I will post technical stuff about building the boat on my website pretty soon. Also, laminating specific info will be on my yahoo group at http://www.groups.yahoo.com/group/ResinInfuse/ . (It doesn't actually have www. in the URL, but this board won't render it as html without the www., and your browser will compensate for the unneeded www.)
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Old 27-06-2008, 18:02   #6
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........, pick two.

I might be mistaken here, but wasn't it Dick Newick who designed Cheers and coined ".................., pick two" ?

Go well,
Kit.
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.....and when the leeward ama takes water over the deck, you should have reefed already.....jim brown.
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Old 27-06-2008, 18:09   #7
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Tom & Dick - no Harry

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I might be mistaken here, but wasn't it Dick Newick who designed Cheers and coined ".................., pick two" ?

Go well,
Kit.
Oh, right - I confused the owner with the designer!
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Old 27-06-2008, 18:24   #8
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Hey Tim,

I just took a gander at your metal art and I think you've got some very nice stuff coming out of your studio. The lines of the silhouettes are quite nice.

Kit.
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Old 27-06-2008, 18:48   #9
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Metal art

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Hey Tim,

I just took a gander at your metal art and I think you've got some very nice stuff coming out of your studio. The lines of the silhouettes are quite nice.

Kit.
Thanks for the kind thoughts, Kit -I'd love to do more marine art, but there isn't much of a market, especially for something that won't do well on a boat due to rust.
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Old 27-06-2008, 23:47   #10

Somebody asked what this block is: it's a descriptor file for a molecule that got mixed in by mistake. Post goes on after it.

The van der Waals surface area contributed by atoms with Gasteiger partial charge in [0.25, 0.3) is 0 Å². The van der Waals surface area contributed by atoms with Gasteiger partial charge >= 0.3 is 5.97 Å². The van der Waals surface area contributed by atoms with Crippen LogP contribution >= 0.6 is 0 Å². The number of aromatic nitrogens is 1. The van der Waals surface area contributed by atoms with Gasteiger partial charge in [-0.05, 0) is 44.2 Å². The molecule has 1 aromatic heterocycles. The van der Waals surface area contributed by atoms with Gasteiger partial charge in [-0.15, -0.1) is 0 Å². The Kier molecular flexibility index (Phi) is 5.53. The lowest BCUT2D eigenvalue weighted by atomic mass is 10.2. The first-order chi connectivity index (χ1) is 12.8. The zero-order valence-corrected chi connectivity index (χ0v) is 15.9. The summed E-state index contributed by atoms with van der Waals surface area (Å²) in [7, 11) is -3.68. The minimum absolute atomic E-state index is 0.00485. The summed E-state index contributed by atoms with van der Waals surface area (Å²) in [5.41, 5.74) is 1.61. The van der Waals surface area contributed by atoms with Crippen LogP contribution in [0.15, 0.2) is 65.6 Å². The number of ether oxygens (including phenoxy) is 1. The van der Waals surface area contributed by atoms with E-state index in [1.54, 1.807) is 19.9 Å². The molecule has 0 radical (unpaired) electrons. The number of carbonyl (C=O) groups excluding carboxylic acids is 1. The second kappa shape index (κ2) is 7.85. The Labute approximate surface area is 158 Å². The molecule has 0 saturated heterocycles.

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Being pedantic, Tom Follet was the sailor. I think it was Jim Morris who was the owner

Richard Woods of Woods Designs

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Old 28-06-2008, 03:30   #11
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When you talk fast and comfortable catamarans you look at a Brazapi. After having developped and builded 15 prototypes, it is installed now in new premises (over 10000 sq meter) to be able to build 10 catamarans from each model a year. (they have 410, a new 460 , a500 and a 520. They are working on a 660 now.
They build with an epoxy infusion system with a corecell core.
I visited the premises and sailed the boat. Waw.
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Old 01-07-2008, 23:05   #12
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Chart showing hull beam / speed effect

Terho has posted a couple of very interesting charts on boatdesign.net showing the effects of hull depth, width, and length on speed. Well, on resistance, which limits speed. See

Multi speed/length relationship? - Page 3 - Boat Design Forums

http://www.boatdesign.net/forums/att...2&d=1214403564
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Old 01-07-2008, 23:46   #13
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I wonder if you could convert a day charter cat into a fast comfortable cruising boat and live on the bridge deck instead of in the hulls.

(a) some (not all) are built to commercial standards, so the rigging and systems might be a bit more basic and durable.
(b) they are built to carry load 40,60, 70 people.
(c) they have long thin hulls for speed.
(d) I've read about a number being delivered with impressive speed e.g. a gold coast from St Croix to Hawaii.
(e) could the cost be controlled using a minimalist or used hull, rigging, engines, and fit the interior to suit.

The idea would be to convert the open bridge deck into a large living space with either one stateroom for the owners (guests and/or kids in bunks in the hulls) or perhaps two staterooms on the bridge deck, still leaving lots of room for a great-room, galley, inside helm, etc. I'm not sure what the weight of the interior would be, but if they are designed for say 60 people at 150-175 ave that's 9-10.5 thousand pounds to work with. You would keep the mechanics, storage, etc in the hulls with easy access. Again, if you could control weight of the furnishings, it would luxurious to have a couple pieces of real furniture and lots of elbow room in the saloon.

It's not going to be a super cheap boat, but I'd bet the space and speed would compare with much more expensive cats.

A couple potential platforms:
Gold Coast 57D
2008 Fountaine Pajot Taiti 60 Boat For Sale
1998 Fountaine Pajot Tahiti 75 Boat For Sale